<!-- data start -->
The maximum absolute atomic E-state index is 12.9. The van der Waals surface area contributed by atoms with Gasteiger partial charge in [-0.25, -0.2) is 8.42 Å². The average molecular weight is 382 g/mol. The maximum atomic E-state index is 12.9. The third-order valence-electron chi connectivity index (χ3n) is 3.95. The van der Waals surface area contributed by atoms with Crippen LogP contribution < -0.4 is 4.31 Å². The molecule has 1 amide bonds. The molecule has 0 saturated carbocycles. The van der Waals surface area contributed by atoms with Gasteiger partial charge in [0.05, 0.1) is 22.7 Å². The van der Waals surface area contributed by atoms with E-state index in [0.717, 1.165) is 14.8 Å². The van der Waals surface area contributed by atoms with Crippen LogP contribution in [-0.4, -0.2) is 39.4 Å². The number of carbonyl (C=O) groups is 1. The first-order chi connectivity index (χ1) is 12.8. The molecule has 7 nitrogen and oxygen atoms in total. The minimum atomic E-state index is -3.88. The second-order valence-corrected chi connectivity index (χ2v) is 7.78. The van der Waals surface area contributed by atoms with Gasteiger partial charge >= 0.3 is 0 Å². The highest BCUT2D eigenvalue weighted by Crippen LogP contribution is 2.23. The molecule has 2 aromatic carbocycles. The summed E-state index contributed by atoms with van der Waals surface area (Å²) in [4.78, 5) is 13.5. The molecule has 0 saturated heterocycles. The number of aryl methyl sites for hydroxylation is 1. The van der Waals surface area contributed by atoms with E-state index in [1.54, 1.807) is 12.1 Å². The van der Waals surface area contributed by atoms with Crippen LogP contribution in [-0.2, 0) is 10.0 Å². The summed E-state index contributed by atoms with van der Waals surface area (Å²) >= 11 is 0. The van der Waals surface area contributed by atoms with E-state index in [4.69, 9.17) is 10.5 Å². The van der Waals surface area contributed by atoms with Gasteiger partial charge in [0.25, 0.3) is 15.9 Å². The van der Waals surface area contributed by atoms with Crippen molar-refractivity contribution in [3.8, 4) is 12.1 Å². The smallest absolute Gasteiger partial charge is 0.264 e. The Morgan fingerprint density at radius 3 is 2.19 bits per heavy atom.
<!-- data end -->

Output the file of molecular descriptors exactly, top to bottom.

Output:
The maximum absolute atomic E-state index is 12.9. The van der Waals surface area contributed by atoms with Gasteiger partial charge in [-0.25, -0.2) is 8.42 Å². The average molecular weight is 382 g/mol. The maximum atomic E-state index is 12.9. The third-order valence-electron chi connectivity index (χ3n) is 3.95. The van der Waals surface area contributed by atoms with Crippen LogP contribution < -0.4 is 4.31 Å². The molecule has 1 amide bonds. The molecule has 0 saturated carbocycles. The van der Waals surface area contributed by atoms with Gasteiger partial charge in [0.05, 0.1) is 22.7 Å². The van der Waals surface area contributed by atoms with E-state index in [0.717, 1.165) is 14.8 Å². The van der Waals surface area contributed by atoms with Crippen LogP contribution in [-0.4, -0.2) is 39.4 Å². The number of carbonyl (C=O) groups is 1. The first-order chi connectivity index (χ1) is 12.8. The molecule has 7 nitrogen and oxygen atoms in total. The minimum atomic E-state index is -3.88. The second-order valence-corrected chi connectivity index (χ2v) is 7.78. The van der Waals surface area contributed by atoms with Gasteiger partial charge >= 0.3 is 0 Å². The highest BCUT2D eigenvalue weighted by Crippen LogP contribution is 2.23. The molecule has 2 aromatic carbocycles. The summed E-state index contributed by atoms with van der Waals surface area (Å²) in [4.78, 5) is 13.5. The molecule has 0 saturated heterocycles. The number of aryl methyl sites for hydroxylation is 1. The van der Waals surface area contributed by atoms with E-state index in [1.54, 1.807) is 12.1 Å². The van der Waals surface area contributed by atoms with Crippen LogP contribution in [-0.2, 0) is 10.0 Å². The summed E-state index contributed by atoms with van der Waals surface area (Å²) >= 11 is 0. The van der Waals surface area contributed by atoms with E-state index in [4.69, 9.17) is 10.5 Å². The van der Waals surface area contributed by atoms with Gasteiger partial charge in [0.25, 0.3) is 15.9 Å². The van der Waals surface area contributed by atoms with Crippen molar-refractivity contribution in [3.8, 4) is 12.1 Å². The smallest absolute Gasteiger partial charge is 0.264 e. The Morgan fingerprint density at radius 3 is 2.19 bits per heavy atom.